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The 2016 grape harvest kicked off Thursday morning in American Canyon, a year after a very light crop all across the North Coast.

Growers are ramping up again this year for an earlier harvest with a yield that is expected to be closer to the historical average for the more than $1 billion crop, which drives a large portion of the local economy.

The season began when work crews picked a block of pinot meunier at the Green Island Vineyard along the edge of the Napa River.

The crew of about 30 workers started going down vineyard rows around 5:45 a.m. as they picked through the eight-acre block. They will be back again on Friday to pick pinot noir at the site.

“The grapes are really happy. They are growing really well because it hasn’t got too hot. The acids are holding nicely. It should be a great quality year,” said Julie Nord, the vineyard manager overseeing the pick. Nord noted the temperature has not reached above 93 degrees this summer at the vineyard.

The fruit was later crushed at Mumm Napa facilities in Napa. It will go into sparkling wine for the winery, which sells its bottles in a $20 to $75 price range. The sparkler category has been very strong in recent years, with impressive growth as consumers increasingly use it as an everyday wine rather than just for special occasions.

Mumm winemaker Ludovic Dervin noted the pinot meunier varietal is not generally well known among wine consumers compared to the pinot noir and chardonnay that goes into sparkling wine. It’s a grape that has a later bud break and is less prone to spring frost, but ripens faster than pinot noir.

“It’s actually a natural mutation of pinot noir,” Dervin said. “It’s one of the main grapes used to make Champagne in France. One-third of the vineyards in Champagne are planted to pinot meunier.”

Grapes for sparkling wine are picked first because a lower sugar level is required for the two fermentation processes that create the bubbles.

This year’s first pick comes after a much smaller North Coast crop in 2015 – 402,489 tons – that followed three massive crops. One estimate put the drop in yield from Napa and Sonoma counties from 2014 to 2015 as the equivalent of about 9 million cases of wine.

Growers said this year’s crop yield appears to be closer to the historical average and greater than last year’s level, though it depends on the variety. Dervin said he thinks the pinot noir and chardonnay crops in Napa Valley will still be less than the historical average.

“So far, it looks pretty good out there,” said Karissa Kruse, president of the Sonoma County Winegrowers, a trade group that represents 1,800 growers around the region. Kruse said she has estimated a yield of at least 5 percent more than last year, based on discussions with local growers.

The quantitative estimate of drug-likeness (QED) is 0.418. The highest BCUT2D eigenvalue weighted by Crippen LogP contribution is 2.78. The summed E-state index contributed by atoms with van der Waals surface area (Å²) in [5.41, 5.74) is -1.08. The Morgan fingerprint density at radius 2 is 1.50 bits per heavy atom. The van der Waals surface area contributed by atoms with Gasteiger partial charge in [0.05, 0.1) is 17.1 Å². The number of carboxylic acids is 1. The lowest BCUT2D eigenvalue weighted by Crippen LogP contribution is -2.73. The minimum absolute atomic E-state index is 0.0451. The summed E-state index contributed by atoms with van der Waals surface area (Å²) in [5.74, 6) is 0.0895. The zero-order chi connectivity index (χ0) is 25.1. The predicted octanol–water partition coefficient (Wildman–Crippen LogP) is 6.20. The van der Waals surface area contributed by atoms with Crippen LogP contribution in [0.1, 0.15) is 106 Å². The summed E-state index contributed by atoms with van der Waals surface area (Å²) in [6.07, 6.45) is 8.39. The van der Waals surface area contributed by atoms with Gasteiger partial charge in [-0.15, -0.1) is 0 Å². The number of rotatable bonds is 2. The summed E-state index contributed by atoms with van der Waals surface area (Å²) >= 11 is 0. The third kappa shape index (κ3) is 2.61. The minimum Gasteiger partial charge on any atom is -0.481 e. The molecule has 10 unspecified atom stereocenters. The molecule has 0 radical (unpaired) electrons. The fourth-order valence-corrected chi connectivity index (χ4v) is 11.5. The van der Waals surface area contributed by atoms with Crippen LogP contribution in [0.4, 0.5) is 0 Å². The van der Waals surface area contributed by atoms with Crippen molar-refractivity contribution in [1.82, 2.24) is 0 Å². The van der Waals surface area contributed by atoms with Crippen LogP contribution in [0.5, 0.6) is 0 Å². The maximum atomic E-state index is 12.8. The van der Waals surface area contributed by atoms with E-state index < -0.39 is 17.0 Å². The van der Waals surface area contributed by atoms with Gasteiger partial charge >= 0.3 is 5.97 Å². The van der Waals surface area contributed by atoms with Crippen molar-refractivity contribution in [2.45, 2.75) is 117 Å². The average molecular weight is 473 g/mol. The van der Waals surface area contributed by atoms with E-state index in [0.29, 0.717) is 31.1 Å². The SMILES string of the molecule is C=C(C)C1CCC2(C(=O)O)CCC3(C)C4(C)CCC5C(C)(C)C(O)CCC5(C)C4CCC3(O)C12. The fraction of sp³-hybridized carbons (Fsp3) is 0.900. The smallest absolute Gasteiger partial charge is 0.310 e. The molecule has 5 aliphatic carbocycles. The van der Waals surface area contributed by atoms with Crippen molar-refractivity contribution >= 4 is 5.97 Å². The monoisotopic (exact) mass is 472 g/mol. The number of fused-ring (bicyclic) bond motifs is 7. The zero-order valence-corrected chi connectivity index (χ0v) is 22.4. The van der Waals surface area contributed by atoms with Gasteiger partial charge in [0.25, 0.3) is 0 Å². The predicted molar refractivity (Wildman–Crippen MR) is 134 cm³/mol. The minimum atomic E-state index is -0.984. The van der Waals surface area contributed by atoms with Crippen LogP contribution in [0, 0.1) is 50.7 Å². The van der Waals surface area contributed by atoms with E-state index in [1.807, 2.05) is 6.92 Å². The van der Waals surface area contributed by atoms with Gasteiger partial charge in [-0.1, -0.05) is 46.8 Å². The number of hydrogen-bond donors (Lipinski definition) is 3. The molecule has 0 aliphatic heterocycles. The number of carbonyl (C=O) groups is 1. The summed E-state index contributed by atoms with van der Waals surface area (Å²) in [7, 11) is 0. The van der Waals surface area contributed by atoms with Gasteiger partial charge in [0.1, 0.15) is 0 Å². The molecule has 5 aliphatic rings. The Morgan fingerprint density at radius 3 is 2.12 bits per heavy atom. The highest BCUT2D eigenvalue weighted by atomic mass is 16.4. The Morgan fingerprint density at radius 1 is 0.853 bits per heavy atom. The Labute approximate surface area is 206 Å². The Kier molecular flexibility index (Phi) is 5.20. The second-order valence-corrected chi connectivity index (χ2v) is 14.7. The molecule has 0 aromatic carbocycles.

It also appears the harvest season in general will continue the recent trend of starting earlier than usual.

“We still are going to be a week or two earlier than we usually are,” said John Bucher, who has 14 blocks of grapes in his vineyard in the Russian River Valley.

This year’s first pick, however, did not set a record. In 2015, Mumm started to pick on July 22.

Grapes along the North Coast have started this month to turn color and ripen, a process commonly referred to by the French term “veraison.” Fruit for red wine turns from green to red and purple, while grapes for white wine go from green to a golden yellow.

Kruse estimated the overall Sonoma County crop is at a little more than 50 percent of veraison. A rule of thumb for winemakers is that grapes are ready to be picked about 30 to 40 days after they reach 100 percent veraison.

This year’s harvest has so far been notable for two qualities, Kruse said -- good rainfall over the winter and spring months that has provided sufficient water for the grapes to mature without much irrigation, and a labor shortage that has vineyard management companies scrambling to ensure that they can cover all their jobs.

“The labor market is definitely getting tighter than it has been,” Nord said. “So what we are doing to compensate is trying to spread out the work throughout the [harvest] year. We can hire workers in the early season and keep them longer, so they don’t move to other locations.”

Growers noted there may be a greater reliance on machine harvesting this year given the dearth of workers, which is being driven by tighter immigration restrictions and competition from other industries such as construction.

“We do some mechanical harvest and that helps take the pressure off,” said Chris Bowen, a vineyard manager for La Prenda Vineyards Management, which oversees more than 900 acres around Sonoma County.

Still, growers interviewed said they were optimistic, given that the weather to date has cooperated.

“So far, it looks like a good, clean crop. The zinfandel is looking great,” said Woody Hambrecht, whose family owns the Grist Vineyard in the Dry Creek Valley. But Hambrecht cautioned that it was still too early to predict what will ultimately happen. He noted early autumn rains in 2011 greatly hindered that year’s harvest, as winemakers had to pick fast, before the grapes had ripened to the desired sugar levels, to avoid mildew and rot.

“It’s Mother Nature ... She threw us a curveball in 2011,” he said.

You can reach Staff Writer Bill Swindell at 521-5223 or bill.swindell@pressdemocrat.com. On Twitter @BillSwindell.

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